Tuesday, August 14, 2012

Contract First Web Services


Recently I was thrust into the need to create a new Web Service from scratch, but the client required that the service not be written code first. There are a lot of good arguments on why Contract First development is useful. Here is a chapter on why "Contract First" is preferred, a StackOverflow discussion, and a list of Six Reasons (page is slow to load, but worth it).

I found an MSDN blog that gave be a good middle point to work from, but it didn't contain the entire process from start to finish. So here it is, a three-part walk-through on how to create a .net contract first web service from scratch. Here is an overview of the process:
  • Create a Visual Studio Project
  • Create a WSDL using Altova XMLSpy, and add it to the project
  • Convert the WSDL to a web-service interface
  • Implement and test the web-service with soapUI

Here we go - Create a Visual Studio Project

In Visual Studio 2010, create a new ASP.NET Web Application; I called mine ContractFirstWebServiceExample.

Creating the Visual Studio Project
Now that the solution has been created, it's time to start working on the WSDL. A very good tool for authoring the WSDL is Altova XMLSpy, as mentioned earlier. But before I get into that, think about the specific web service we're going to implement.

The web service will be pretty strait forward, a "Hello Contract First Web Service World" kind of thing. The web service will simply take someones full name as the request, and return a response like "Hello, Abraham Dybvig." The request and response can be a string type:

Simple Web Service Diagram
Now that we know what our web service does, it's time to design a contact for it. In XMLSpy, create a new WSDL file. For this walk-through I'm using a v1.1 WSDL:

Create New Document Dialogue

This generates a stub WSDL with default values. I expanded all nodes on the right panel in this example:

Overview Pane (Expanded)

Edit the details of the WSDL, to names that make sense for the project and save the WSDL in the same folder as the Visual Studio project created earlier. The center pane of XMLSpy now looks something like this (I expanded all the nodes):

WSDL Definition

Here are my modifications:
  • Changed the namespace to http://contract.first.project.namespace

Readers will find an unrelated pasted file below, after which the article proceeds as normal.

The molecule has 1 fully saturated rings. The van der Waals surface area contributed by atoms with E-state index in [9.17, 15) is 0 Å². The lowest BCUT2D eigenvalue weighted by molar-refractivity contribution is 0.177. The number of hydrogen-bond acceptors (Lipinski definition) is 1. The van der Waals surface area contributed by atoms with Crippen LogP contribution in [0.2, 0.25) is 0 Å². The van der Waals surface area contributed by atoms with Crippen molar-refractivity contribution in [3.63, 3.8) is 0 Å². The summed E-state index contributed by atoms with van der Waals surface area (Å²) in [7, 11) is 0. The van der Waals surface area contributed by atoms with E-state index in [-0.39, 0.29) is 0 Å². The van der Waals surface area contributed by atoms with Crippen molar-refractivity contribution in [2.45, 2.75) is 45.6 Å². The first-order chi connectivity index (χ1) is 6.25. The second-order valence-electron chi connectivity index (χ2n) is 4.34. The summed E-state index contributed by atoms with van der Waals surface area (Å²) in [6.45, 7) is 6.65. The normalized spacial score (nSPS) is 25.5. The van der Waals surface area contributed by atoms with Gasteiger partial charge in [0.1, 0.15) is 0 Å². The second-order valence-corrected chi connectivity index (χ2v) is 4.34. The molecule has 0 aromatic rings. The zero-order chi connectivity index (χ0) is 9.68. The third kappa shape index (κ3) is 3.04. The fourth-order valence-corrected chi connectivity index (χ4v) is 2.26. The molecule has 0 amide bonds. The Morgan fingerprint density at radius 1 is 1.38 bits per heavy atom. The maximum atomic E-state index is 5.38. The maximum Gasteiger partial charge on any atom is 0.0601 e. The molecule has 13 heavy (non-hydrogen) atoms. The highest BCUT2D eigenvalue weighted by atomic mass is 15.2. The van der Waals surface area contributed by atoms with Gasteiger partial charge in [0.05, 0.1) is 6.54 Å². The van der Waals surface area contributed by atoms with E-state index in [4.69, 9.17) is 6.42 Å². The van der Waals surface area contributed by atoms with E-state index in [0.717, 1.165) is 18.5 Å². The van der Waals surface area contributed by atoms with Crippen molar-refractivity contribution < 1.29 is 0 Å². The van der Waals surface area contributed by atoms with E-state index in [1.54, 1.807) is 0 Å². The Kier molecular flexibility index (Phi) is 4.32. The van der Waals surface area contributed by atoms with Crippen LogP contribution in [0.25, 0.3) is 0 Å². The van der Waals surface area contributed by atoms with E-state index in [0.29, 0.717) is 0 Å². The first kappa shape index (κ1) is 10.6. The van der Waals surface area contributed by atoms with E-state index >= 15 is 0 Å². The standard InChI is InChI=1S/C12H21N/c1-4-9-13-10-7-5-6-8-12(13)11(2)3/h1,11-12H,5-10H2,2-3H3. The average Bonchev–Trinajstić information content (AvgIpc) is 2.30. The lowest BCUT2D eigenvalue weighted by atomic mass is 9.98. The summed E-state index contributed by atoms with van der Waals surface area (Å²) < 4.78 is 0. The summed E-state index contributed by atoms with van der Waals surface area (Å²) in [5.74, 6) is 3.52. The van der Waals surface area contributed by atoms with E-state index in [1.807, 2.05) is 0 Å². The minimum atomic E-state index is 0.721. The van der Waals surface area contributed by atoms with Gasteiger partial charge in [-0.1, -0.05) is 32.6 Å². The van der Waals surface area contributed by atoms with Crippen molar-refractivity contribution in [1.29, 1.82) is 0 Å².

• Changed the request and response messages to HelloUserRequest and HelloUserResponse respectively
  • Changed the request and response parameters to userName and reply respectively
  • Changed the port to IHelloUserPort (The reasoning for IHelloUserPort is discussed in a later section)
  • Changed the operation to SayHello
  • Changed the binding to HelloUserBinding
  • Changed the service to HelloUserService
One could go on, defining a complete WSDL with imported XSD types, and a robust set of operations in the service. Before the WSDL is published to clients, it can be iterated over in XMLSpy to include more capabilities. Save it to the existing project folder (from earlier) and add it to the Visual Studio project.

WSDL Added to Project
Now that the WSDL is part of the project, we can generate an interface, contained in a .cs file. Visual Studio does not come with a built in tool to create code interfaces from WSDLs, but it can be configured as an external tool by calling SvcUtil. This tool is included as part of the Windows SDK.
  • Add a new menu item, I called it Create WSDL Interface
  • The Command, as of this posting, is located at
    C:\Program Files\Microsoft SDKs\Windows\v7.1\Bin\SvcUtil.exe
  • For parameters, I used
    /language:C# /out:$(ProjectDir)$(ItemFileName).cs $(ItemPath) /noConfig
    which instructs SvcUtil to create a new C# class file, of the same name as the WSDL in the same directory as the project. Config saving is disabled to prevent UAC errors on Windows 7.
Add External Tool

Once ScvUtil is ready the WSDL can be processed from within Visual Studio. With the WSDL open in Visual Studio, click on the new menu uption Tools/Create WSDL Interface. The results are given in the output window, and a new code file is created in the project folder ready for addition:

Create WSDL Interface
Add the interface to the Visual Studio project and create a new Web Service to implement it.
  • Add the interface .cs file to the project, mine is called IHelloUser.cs
  • Add a new web service to the project, I called mine HelloUserWebService
  • Include and implement the IHelloUserPort interface and add the [WebService] method decoration
The web service is ready for a basic test. Using soapUI to test the service will generate an error response since the method isn't implemented. (For those who prefer TDD, this is expected and encouraged!) Now the service can be fully implemented.

There you have it a soup to nuts walkthrough of contract first web service development. I really enjoyed learning about this the first time trough, and gathering information from various sources (linkes provided in the article).